The applications for the viewer devices were created especially for Nordisk Film by Vimond. They provided an application framework on which our team could develop our designs for iOS, android, connectedTV and a web player. This was the longest component of the project process, and included the time required to obtain approval from all the application stores to get the apps approved. This approval can take between two and six weeks, and in the context of the very accelerated schedule we had for the migration of Min Bio, this was a long time.
Vimond undertook the design and implementation of the hosting arrangements, with its own lightweight FFmpeg encoding, content storage and server platform based on Amazon. It is configured as virtual hardware so capacity can scale up and down instantly. Nothing is installed at Nordisk Film’s premises. As part of the package, Vimond signed up CDNs (Content Delivery Networks) and the DRM (Digital Rights Management) components for the services, and we will provide more comprehensive reporting for our own services and for the content-provider agreements we have with other service operators.
We now use the OTT platform for two services. Min Bio is a child-oriented service using Nordisk Film’s own content and third-party sourced material. Our differentiating advantage is the interface we have been able to optimise specifically for children to use. Bright colours and an easy eye-catching design make it an immediate experience for children using an iPad or other device. In February 2015 we launched a new service, Dansk Filmskat, to make available the catalogue of classic Danish movies from the 1930s and beyond. This is a service for which there is clear demand (take up has been rapid) and which has already registered more than 250K visitors. This type of niche content has a hard fan base, as evidenced by the fact that more than 15% of subscribers sign up for the yearly package skipping the free trial or monthly options altogether.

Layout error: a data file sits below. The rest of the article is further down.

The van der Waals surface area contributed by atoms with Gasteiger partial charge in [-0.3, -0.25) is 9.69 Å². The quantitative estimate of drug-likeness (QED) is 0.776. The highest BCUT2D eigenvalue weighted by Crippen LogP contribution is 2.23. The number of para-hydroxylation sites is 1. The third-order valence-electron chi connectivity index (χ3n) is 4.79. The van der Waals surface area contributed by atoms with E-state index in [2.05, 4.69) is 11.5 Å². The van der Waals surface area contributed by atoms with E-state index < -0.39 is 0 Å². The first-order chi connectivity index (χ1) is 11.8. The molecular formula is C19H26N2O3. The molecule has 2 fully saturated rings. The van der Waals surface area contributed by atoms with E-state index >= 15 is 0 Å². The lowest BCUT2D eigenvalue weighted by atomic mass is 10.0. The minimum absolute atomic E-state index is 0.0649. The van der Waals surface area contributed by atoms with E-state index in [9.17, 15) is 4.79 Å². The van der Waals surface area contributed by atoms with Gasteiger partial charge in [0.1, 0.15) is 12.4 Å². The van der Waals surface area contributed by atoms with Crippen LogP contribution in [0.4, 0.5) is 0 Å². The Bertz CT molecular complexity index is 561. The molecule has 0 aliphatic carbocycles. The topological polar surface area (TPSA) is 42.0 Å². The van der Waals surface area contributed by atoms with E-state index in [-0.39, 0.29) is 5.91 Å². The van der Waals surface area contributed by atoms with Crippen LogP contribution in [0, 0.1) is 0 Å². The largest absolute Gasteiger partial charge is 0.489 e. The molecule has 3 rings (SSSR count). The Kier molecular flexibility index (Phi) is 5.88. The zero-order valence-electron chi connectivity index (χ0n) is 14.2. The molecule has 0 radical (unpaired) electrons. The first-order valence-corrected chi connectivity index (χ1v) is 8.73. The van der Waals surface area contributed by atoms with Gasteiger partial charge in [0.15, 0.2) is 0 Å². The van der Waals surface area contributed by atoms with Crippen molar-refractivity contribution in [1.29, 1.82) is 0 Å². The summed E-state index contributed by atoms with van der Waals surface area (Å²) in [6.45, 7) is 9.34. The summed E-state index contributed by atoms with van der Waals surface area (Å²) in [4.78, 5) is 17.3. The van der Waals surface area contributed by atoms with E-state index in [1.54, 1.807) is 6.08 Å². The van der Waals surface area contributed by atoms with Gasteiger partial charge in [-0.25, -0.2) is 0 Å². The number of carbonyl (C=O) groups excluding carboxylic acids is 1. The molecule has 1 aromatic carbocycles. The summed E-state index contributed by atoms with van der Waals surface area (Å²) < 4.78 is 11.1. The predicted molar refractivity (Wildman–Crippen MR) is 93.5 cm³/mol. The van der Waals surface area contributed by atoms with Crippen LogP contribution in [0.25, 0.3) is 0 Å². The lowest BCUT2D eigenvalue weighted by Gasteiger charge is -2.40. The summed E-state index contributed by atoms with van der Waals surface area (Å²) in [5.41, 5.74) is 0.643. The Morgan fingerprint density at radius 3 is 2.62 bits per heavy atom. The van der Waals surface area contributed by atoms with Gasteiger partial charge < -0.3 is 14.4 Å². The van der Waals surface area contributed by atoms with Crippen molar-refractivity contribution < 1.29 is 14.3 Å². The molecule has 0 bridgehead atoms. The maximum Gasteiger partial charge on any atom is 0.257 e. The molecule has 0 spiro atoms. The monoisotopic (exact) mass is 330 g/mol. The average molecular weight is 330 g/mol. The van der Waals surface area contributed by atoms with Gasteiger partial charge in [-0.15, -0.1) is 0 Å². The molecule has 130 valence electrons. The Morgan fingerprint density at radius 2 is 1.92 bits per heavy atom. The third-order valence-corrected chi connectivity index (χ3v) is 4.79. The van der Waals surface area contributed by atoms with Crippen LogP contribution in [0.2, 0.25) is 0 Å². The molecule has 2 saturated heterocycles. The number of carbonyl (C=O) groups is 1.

Our ongoing relationship with Vimond means we are able to work with them on the development of new projects and concepts for unique ways of using our content catalogue to get into the space for internet TV in the Nordic region. Vimond also has some advanced work in train on social media integration: the Vimond Platform’s features for editors such as chaptering and annotating videos allow the viewer to jump straight to the part of the video they want to see, and we are working together on ways of using this and other innovations to engage viewers in their social media experience.
The success of the services we have launched has taught us that it’s important to have strong local content to distinguish our offering from large international platforms. Nordisk Film is on a journey from traditional media organisation to digital technology operator, and the company is now doing much greater proportion of direct-to-consumer business as a result.